Rio Conchos (1964) – Gordon Douglas


Richard Boone and Jim Brown lead the cast in the first recommendation following my screening of The Red Badge of Courage for the Great Movies – 100 Years of Film book.

Boone stars as James Lassiter, and he, Franklyn (Brown), Haven (Stuart Whitman), Rodriguez (Anthony Franciosa), and an Apache woman (Wende Wagner) are trailing a cache of stolen guns that ex-Confederate colonel, Pardee (Edmond O’Brien) who is arming the Apachees, the same tribe that killed Lassiter’s famliy, to continue his version of the Civil War.

Lassiter, was a Confederate as well, but is now driven by revenge against the Apache for the death of his family. In fact each of the group has their own motive for taking on Pardee. As he barters his way out of the military prison by agreeing to take the mission, he comes across as violent, angry and, well, crotchety, and Boone plays the ex-Confederate to the hilt.

Playing more as a western instead of a war film. The lack of camaraderie and kinship serves as an interesting dynamic for the group, ad trust isn’t given, nor earned as the group heads towards Pardee, leaving violence and bodies behind them, with Haven trying to maintain command of the mission.

O’Brien’s Pardee seems as maniacal as a classic Bond villain, building a mansion for himself in the midst of the wilds, with his Apachee and Confederate army growing and serving around him. He has a plan for vanquishing the U.S. Army and taking over the nation, return the glory of the south.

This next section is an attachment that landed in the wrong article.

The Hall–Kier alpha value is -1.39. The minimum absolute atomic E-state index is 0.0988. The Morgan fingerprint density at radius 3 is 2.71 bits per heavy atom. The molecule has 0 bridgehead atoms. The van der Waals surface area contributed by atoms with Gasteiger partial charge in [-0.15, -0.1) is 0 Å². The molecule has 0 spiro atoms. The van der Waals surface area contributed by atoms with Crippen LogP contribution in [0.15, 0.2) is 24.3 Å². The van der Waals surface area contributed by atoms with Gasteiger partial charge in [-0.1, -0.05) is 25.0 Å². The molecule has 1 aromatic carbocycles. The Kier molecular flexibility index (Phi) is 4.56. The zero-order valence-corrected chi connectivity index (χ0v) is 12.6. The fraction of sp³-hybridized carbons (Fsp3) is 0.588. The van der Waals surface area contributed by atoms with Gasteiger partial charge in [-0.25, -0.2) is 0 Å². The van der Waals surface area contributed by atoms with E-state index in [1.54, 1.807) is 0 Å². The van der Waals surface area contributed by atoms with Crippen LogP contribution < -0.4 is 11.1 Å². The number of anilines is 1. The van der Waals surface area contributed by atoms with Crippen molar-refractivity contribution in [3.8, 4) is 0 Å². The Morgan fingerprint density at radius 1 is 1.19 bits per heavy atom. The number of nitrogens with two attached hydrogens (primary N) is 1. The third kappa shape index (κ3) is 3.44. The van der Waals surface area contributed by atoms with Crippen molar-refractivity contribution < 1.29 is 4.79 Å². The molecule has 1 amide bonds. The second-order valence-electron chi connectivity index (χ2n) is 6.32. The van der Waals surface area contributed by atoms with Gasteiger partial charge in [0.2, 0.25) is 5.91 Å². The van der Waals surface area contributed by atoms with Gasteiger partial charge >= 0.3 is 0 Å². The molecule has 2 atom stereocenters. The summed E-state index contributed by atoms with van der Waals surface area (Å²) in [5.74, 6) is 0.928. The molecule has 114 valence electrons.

Things, of course, don’t go to plan for either side, and our would-be heroes have their plans foiled but will somehow find a way to stop Pardee before the film draws to a close.

With some gorgeous locations, and some rather tough, brutal sequences, considering the time it was shot, this one is very entertaining, though, despite some of the characters’ stories, it’s tough to empathize with any of them, even with Jerry Goldsmith’s rousing score.

This was one of those films that I had never heard of, nor the original novel by Clair Huffaker on which the movie is based. I was suitably entertained by it, when it graced my screen. It’s fairly tightly paced, well-acted and has some fun sequences, though, of course, nowadays, the action sequences would be a louder, longer, more intricate…

That being said the horse-dragging sequence is pretty brutal, as are the betrayals, twists, and confrontations the characters find themselves experiencing.

I was plenty surprised by this one, and loved that the film seemed full of anti-heroes, and none of them are necessarily what you I expected.

It will be interesting to see if I enjoy the other recommendations as much as this one. It’s always nice to have a film you’re not aware of prove to be as enjoyable as it is.


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